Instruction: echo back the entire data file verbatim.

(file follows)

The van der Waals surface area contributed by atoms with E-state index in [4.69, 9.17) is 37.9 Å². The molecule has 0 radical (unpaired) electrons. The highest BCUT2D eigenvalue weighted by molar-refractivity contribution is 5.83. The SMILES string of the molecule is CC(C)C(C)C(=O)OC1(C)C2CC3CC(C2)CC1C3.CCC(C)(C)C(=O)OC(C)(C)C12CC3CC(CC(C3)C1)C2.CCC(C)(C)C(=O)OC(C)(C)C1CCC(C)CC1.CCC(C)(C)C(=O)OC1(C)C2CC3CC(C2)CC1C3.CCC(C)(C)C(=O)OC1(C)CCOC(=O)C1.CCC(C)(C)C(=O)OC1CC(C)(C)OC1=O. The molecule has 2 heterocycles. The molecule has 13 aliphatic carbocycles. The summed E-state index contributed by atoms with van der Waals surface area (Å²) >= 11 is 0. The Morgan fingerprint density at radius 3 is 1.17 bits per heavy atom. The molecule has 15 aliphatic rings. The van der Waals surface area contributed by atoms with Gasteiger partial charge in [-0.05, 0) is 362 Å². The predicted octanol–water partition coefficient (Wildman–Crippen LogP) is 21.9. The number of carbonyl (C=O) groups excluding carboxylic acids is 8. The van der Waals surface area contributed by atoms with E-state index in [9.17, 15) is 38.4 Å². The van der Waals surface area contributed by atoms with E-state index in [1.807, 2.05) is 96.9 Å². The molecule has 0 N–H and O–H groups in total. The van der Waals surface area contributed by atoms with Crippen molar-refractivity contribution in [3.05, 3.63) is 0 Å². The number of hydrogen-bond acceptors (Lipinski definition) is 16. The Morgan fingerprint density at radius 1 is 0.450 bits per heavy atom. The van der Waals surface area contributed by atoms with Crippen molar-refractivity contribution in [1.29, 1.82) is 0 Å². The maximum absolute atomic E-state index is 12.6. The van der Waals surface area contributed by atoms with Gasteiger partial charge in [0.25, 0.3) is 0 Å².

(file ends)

The van der Waals surface area contributed by atoms with E-state index in [4.69, 9.17) is 37.9 Å². The molecule has 0 radical (unpaired) electrons. The highest BCUT2D eigenvalue weighted by molar-refractivity contribution is 5.83. The SMILES string of the molecule is CC(C)C(C)C(=O)OC1(C)C2CC3CC(C2)CC1C3.CCC(C)(C)C(=O)OC(C)(C)C12CC3CC(CC(C3)C1)C2.CCC(C)(C)C(=O)OC(C)(C)C1CCC(C)CC1.CCC(C)(C)C(=O)OC1(C)C2CC3CC(C2)CC1C3.CCC(C)(C)C(=O)OC1(C)CCOC(=O)C1.CCC(C)(C)C(=O)OC1CC(C)(C)OC1=O. The molecule has 2 heterocycles. The molecule has 13 aliphatic carbocycles. The summed E-state index contributed by atoms with van der Waals surface area (Å²) >= 11 is 0. The Morgan fingerprint density at radius 3 is 1.17 bits per heavy atom. The molecule has 15 aliphatic rings. The van der Waals surface area contributed by atoms with Gasteiger partial charge in [-0.05, 0) is 362 Å². The predicted octanol–water partition coefficient (Wildman–Crippen LogP) is 21.9. The number of carbonyl (C=O) groups excluding carboxylic acids is 8. The van der Waals surface area contributed by atoms with E-state index in [9.17, 15) is 38.4 Å². The van der Waals surface area contributed by atoms with E-state index in [1.807, 2.05) is 96.9 Å². The molecule has 0 N–H and O–H groups in total. The van der Waals surface area contributed by atoms with Crippen molar-refractivity contribution in [3.05, 3.63) is 0 Å². The number of hydrogen-bond acceptors (Lipinski definition) is 16. The Morgan fingerprint density at radius 1 is 0.450 bits per heavy atom. The van der Waals surface area contributed by atoms with Crippen molar-refractivity contribution in [1.29, 1.82) is 0 Å². The maximum absolute atomic E-state index is 12.6. The van der Waals surface area contributed by atoms with Gasteiger partial charge in [0.25, 0.3) is 0 Å².